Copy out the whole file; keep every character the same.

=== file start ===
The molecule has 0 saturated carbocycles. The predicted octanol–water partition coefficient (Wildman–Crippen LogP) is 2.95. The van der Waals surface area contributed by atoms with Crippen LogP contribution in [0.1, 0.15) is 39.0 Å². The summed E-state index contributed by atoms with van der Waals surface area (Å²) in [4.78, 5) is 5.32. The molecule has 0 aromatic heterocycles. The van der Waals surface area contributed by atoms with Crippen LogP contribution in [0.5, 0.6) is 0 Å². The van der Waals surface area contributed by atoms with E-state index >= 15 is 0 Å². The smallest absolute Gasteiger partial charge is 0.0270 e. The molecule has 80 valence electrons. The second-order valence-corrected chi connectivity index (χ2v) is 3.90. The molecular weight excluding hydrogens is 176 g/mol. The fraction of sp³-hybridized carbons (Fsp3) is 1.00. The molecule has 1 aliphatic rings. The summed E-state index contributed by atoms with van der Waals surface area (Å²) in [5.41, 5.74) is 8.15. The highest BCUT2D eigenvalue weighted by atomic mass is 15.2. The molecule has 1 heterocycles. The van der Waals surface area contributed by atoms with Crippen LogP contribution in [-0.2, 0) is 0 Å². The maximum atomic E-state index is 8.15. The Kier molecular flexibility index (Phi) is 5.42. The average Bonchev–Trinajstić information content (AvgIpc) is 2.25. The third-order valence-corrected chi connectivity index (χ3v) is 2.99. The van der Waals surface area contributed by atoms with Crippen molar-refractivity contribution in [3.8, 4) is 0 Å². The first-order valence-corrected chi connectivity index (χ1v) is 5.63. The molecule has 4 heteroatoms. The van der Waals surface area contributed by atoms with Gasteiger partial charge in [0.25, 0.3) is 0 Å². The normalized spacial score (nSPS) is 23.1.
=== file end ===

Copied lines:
The molecule has 0 saturated carbocycles. The predicted octanol–water partition coefficient (Wildman–Crippen LogP) is 2.95. The van der Waals surface area contributed by atoms with Crippen LogP contribution in [0.1, 0.15) is 39.0 Å². The summed E-state index contributed by atoms with van der Waals surface area (Å²) in [4.78, 5) is 5.32. The molecule has 0 aromatic heterocycles. The van der Waals surface area contributed by atoms with Crippen LogP contribution in [0.5, 0.6) is 0 Å². The van der Waals surface area contributed by atoms with E-state index >= 15 is 0 Å². The smallest absolute Gasteiger partial charge is 0.0270 e. The molecule has 80 valence electrons. The second-order valence-corrected chi connectivity index (χ2v) is 3.90. The molecular weight excluding hydrogens is 176 g/mol. The fraction of sp³-hybridized carbons (Fsp3) is 1.00. The molecule has 1 aliphatic rings. The summed E-state index contributed by atoms with van der Waals surface area (Å²) in [5.41, 5.74) is 8.15. The highest BCUT2D eigenvalue weighted by atomic mass is 15.2. The molecule has 1 heterocycles. The van der Waals surface area contributed by atoms with Crippen LogP contribution in [-0.2, 0) is 0 Å². The maximum atomic E-state index is 8.15. The Kier molecular flexibility index (Phi) is 5.42. The average Bonchev–Trinajstić information content (AvgIpc) is 2.25. The third-order valence-corrected chi connectivity index (χ3v) is 2.99. The van der Waals surface area contributed by atoms with Crippen molar-refractivity contribution in [3.8, 4) is 0 Å². The first-order valence-corrected chi connectivity index (χ1v) is 5.63. The molecule has 4 heteroatoms. The van der Waals surface area contributed by atoms with Gasteiger partial charge in [0.25, 0.3) is 0 Å². The normalized spacial score (nSPS) is 23.1.